Paul Krugman (01-29) comments on the State of the Union:
The only real substance was Mr. Bush’s call for a huge increase in the supply of ‘alternative fuels.’ Mainly that means using ethanol to replace gasoline. Unfortunately, that’s a really bad idea.
There is a place for ethanol in the world’s energy future – but that place is in the tropics. Brazil has managed to replace a lot of its gasoline consumption with ethanol. But Brazil’s ethanol comes from sugar cane.
In the United States, ethanol comes overwhelmingly from corn, a much less suitable raw material. In fact, corn is such a poor source of ethanol that researchers at the University of Minnesota estimate that converting the entire U.S. corn crop – the sum of all our ears – into ethanol would replace only 12 percent of our gasoline consumption.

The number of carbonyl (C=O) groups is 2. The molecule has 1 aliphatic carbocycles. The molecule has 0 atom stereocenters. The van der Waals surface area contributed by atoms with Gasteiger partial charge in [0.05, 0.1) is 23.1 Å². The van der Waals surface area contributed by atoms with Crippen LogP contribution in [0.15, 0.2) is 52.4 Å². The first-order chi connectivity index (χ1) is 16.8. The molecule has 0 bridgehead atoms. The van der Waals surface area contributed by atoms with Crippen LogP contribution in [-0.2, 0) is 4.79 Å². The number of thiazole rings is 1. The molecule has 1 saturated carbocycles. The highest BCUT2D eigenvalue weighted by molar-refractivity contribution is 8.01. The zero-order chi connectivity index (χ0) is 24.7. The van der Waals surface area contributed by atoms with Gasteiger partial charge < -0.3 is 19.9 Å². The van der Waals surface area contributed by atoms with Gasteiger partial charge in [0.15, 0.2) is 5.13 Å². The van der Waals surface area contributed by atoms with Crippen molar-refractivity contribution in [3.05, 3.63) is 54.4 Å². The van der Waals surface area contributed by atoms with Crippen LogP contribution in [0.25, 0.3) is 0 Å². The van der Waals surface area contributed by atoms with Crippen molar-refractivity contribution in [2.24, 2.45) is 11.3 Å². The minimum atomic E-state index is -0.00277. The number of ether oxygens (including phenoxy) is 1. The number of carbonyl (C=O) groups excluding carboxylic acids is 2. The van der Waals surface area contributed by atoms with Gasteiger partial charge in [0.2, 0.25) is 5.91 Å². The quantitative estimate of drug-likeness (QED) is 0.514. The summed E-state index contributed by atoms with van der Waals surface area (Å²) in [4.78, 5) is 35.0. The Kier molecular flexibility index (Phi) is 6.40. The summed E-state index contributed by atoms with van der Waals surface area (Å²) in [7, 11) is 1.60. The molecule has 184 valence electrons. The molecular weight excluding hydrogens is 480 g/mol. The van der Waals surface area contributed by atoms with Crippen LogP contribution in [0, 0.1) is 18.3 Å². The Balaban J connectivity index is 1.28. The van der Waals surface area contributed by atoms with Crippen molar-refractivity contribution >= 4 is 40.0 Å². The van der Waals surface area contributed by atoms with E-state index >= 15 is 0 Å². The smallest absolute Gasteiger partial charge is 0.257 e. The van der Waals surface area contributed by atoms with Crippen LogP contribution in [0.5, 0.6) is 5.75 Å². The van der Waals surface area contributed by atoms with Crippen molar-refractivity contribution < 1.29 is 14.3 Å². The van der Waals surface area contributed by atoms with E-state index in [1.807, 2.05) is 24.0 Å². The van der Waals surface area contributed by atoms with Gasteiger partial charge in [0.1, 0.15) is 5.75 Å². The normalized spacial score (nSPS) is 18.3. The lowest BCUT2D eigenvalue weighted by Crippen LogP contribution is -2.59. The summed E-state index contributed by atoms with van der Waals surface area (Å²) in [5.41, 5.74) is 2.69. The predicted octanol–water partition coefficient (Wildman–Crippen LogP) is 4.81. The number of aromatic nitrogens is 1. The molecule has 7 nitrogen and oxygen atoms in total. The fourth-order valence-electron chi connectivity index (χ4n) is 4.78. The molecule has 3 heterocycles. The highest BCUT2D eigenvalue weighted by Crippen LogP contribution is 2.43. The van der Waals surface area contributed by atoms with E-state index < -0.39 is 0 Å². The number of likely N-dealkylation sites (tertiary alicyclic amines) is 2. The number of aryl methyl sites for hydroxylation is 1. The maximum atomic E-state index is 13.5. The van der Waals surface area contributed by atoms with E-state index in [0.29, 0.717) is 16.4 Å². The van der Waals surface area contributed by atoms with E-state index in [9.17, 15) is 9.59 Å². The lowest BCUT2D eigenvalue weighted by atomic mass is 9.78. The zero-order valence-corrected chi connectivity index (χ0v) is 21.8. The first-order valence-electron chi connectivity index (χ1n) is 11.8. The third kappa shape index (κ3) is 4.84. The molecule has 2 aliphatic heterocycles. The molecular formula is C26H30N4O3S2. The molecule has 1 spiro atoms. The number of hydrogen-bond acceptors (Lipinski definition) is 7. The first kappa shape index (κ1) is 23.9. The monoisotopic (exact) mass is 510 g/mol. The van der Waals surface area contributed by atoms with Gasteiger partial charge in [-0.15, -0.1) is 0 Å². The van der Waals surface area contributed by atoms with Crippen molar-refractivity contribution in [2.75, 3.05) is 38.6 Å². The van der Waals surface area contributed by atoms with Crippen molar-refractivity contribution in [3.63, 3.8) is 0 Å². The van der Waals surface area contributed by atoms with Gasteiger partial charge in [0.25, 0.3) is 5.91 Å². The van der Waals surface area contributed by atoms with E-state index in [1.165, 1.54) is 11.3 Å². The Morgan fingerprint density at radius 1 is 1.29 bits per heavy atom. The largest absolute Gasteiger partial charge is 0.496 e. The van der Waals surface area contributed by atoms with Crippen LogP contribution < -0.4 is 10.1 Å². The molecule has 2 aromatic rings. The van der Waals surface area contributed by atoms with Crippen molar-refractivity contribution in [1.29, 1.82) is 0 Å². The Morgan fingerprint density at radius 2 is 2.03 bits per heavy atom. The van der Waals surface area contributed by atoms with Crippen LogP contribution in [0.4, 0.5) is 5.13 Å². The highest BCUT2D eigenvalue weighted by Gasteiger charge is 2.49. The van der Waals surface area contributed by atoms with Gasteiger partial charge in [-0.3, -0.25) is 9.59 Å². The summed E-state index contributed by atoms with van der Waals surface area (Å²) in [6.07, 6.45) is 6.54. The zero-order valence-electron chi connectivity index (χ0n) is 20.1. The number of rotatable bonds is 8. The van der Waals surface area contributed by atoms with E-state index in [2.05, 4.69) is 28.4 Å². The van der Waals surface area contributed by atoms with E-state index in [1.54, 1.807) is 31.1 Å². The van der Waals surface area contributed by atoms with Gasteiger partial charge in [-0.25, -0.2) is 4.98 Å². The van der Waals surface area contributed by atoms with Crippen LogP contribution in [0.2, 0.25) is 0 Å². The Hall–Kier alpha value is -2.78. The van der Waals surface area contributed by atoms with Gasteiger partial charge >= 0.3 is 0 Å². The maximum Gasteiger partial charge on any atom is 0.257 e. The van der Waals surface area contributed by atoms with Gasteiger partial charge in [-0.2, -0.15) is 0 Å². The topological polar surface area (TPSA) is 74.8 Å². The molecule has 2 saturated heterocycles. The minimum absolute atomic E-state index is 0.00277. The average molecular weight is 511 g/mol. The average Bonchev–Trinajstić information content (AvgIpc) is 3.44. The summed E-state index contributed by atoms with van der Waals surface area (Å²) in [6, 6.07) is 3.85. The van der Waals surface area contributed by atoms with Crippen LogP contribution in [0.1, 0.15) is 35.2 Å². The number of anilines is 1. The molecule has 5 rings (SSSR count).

This is bad news for Mexico. El Pais (24th January 2007) writes:
Este grano es elemento básico de la dieta de mexicanos, centroamericanos y buena parte de los pueblos de América Latina. Julia compra estos días el kilo de tortillas a 10 pesos (unos 70 céntimos de euro), tres más del precio habitual, un aumento disparatado para una economía modesta. Los pobres llevan la peor parte de la subida del precio del maíz en México, que el Gobierno de Felipe Calderón se esfuerza por atajar.
The price for tortillas, basic ingredient of Mexicans’ diet, has already increased from 7 to 10 pesos. While the use of ethanol cannot solve America’s energy problems (Paul Krugman suggests curbing consumption as a better idea), it creates problems for Mexico’s poor. Relations between the U.S. and Mexico are already a little tense since the Mexican-U.S. border issue last year. The U.S. are stepping on its Latin American neighbors toes once more.